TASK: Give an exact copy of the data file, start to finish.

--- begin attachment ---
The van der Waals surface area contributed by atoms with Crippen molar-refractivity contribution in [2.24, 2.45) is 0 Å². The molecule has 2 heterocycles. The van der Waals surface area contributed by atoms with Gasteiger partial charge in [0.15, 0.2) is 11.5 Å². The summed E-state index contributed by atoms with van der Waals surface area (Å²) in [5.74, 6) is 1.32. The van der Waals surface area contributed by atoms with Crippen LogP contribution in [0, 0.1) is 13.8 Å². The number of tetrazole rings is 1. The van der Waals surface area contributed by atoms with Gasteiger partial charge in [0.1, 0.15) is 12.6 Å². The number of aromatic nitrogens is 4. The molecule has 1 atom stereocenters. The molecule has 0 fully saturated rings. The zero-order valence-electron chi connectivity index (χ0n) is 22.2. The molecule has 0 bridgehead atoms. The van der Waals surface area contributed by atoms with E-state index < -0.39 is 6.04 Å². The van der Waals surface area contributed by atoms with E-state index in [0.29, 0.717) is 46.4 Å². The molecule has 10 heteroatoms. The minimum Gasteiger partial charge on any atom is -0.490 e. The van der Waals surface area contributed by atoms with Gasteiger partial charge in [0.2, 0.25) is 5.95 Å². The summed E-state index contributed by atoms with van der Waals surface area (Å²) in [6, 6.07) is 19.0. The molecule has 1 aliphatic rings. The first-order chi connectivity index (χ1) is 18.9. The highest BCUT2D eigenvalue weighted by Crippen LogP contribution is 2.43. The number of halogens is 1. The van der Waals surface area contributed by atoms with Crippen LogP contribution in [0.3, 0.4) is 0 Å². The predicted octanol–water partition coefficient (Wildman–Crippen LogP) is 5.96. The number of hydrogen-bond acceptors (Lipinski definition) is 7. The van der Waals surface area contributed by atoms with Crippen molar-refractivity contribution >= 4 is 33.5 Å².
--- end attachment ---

The van der Waals surface area contributed by atoms with Crippen molar-refractivity contribution in [2.24, 2.45) is 0 Å². The molecule has 2 heterocycles. The van der Waals surface area contributed by atoms with Gasteiger partial charge in [0.15, 0.2) is 11.5 Å². The summed E-state index contributed by atoms with van der Waals surface area (Å²) in [5.74, 6) is 1.32. The van der Waals surface area contributed by atoms with Crippen LogP contribution in [0, 0.1) is 13.8 Å². The number of tetrazole rings is 1. The van der Waals surface area contributed by atoms with Gasteiger partial charge in [0.1, 0.15) is 12.6 Å². The number of aromatic nitrogens is 4. The molecule has 1 atom stereocenters. The molecule has 0 fully saturated rings. The zero-order valence-electron chi connectivity index (χ0n) is 22.2. The molecule has 0 bridgehead atoms. The van der Waals surface area contributed by atoms with E-state index < -0.39 is 6.04 Å². The van der Waals surface area contributed by atoms with E-state index in [0.29, 0.717) is 46.4 Å². The molecule has 10 heteroatoms. The minimum Gasteiger partial charge on any atom is -0.490 e. The van der Waals surface area contributed by atoms with Gasteiger partial charge in [0.2, 0.25) is 5.95 Å². The summed E-state index contributed by atoms with van der Waals surface area (Å²) in [6, 6.07) is 19.0. The molecule has 1 aliphatic rings. The first-order chi connectivity index (χ1) is 18.9. The highest BCUT2D eigenvalue weighted by Crippen LogP contribution is 2.43. The number of halogens is 1. The van der Waals surface area contributed by atoms with Crippen LogP contribution in [0.3, 0.4) is 0 Å². The predicted octanol–water partition coefficient (Wildman–Crippen LogP) is 5.96. The number of hydrogen-bond acceptors (Lipinski definition) is 7. The van der Waals surface area contributed by atoms with Crippen molar-refractivity contribution >= 4 is 33.5 Å².